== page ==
The Port Chicago disaster was a deadly munitions explosion that occurred on July 17, 1944, at the Port Chicago Naval Magazine in Port Chicago, California, United States. Munitions detonated while being loaded onto a cargo vessel bound for the Pacific Theater of Operations, killing 320 sailors and civilians and injuring 390 others. Most of the dead and injured were enlisted African-American sailors.
A month later, continuing unsafe conditions inspired hundreds of servicemen to refuse to load munitions, an act known as the Port Chicago Mutiny. Fifty men, called the Port Chicago 50, were convicted of mutiny and sentenced to long prison terms. Forty-seven of the 50 were released in January 1946; the remaining three served additional months in prison.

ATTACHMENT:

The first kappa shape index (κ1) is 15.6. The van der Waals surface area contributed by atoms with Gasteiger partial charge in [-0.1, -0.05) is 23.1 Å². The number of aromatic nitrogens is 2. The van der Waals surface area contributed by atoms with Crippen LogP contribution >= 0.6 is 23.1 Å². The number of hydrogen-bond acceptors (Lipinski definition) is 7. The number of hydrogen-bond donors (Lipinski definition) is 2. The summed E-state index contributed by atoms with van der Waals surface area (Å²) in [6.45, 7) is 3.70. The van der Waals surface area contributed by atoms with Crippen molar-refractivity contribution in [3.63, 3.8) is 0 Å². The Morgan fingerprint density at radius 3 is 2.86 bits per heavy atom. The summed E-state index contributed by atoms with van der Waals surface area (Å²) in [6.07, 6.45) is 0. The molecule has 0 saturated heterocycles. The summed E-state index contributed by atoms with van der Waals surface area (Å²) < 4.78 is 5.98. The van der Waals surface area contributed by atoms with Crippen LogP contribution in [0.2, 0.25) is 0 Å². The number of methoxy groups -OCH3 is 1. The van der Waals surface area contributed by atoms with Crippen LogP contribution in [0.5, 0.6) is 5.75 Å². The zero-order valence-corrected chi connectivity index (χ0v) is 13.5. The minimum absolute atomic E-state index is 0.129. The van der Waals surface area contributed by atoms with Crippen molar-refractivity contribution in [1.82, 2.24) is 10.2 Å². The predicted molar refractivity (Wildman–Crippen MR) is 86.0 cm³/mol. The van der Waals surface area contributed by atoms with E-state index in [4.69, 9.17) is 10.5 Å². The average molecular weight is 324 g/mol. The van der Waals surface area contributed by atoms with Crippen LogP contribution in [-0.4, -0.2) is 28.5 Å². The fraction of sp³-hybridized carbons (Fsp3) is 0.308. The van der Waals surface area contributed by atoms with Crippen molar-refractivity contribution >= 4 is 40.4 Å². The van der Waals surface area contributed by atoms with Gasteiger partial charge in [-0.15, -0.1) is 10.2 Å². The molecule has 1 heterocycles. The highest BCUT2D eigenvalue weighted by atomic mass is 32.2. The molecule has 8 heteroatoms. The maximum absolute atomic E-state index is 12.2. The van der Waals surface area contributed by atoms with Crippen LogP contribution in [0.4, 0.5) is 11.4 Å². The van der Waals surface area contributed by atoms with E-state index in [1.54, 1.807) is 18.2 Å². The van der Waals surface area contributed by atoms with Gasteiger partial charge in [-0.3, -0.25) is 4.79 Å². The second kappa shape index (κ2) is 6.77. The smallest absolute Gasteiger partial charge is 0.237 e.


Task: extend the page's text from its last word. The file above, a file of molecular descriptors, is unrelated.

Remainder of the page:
During and after the trial, questions were raised about the fairness and legality of the court-martial proceedings. Due to public pressure, the United States Navy reconvened the courts-martial board in 1945; the court affirmed the guilt of the convicted men. Widespread publicity surrounding the case turned it into a cause célèbre among African Americans and white Americans; it and other race-related Navy protests of 1944–1945 led the Navy to change its practices and initiate the desegregation of its forces beginning in February 1946. In 1994, the Port Chicago Naval Magazine National Memorial was dedicated to the lives lost in the disaster.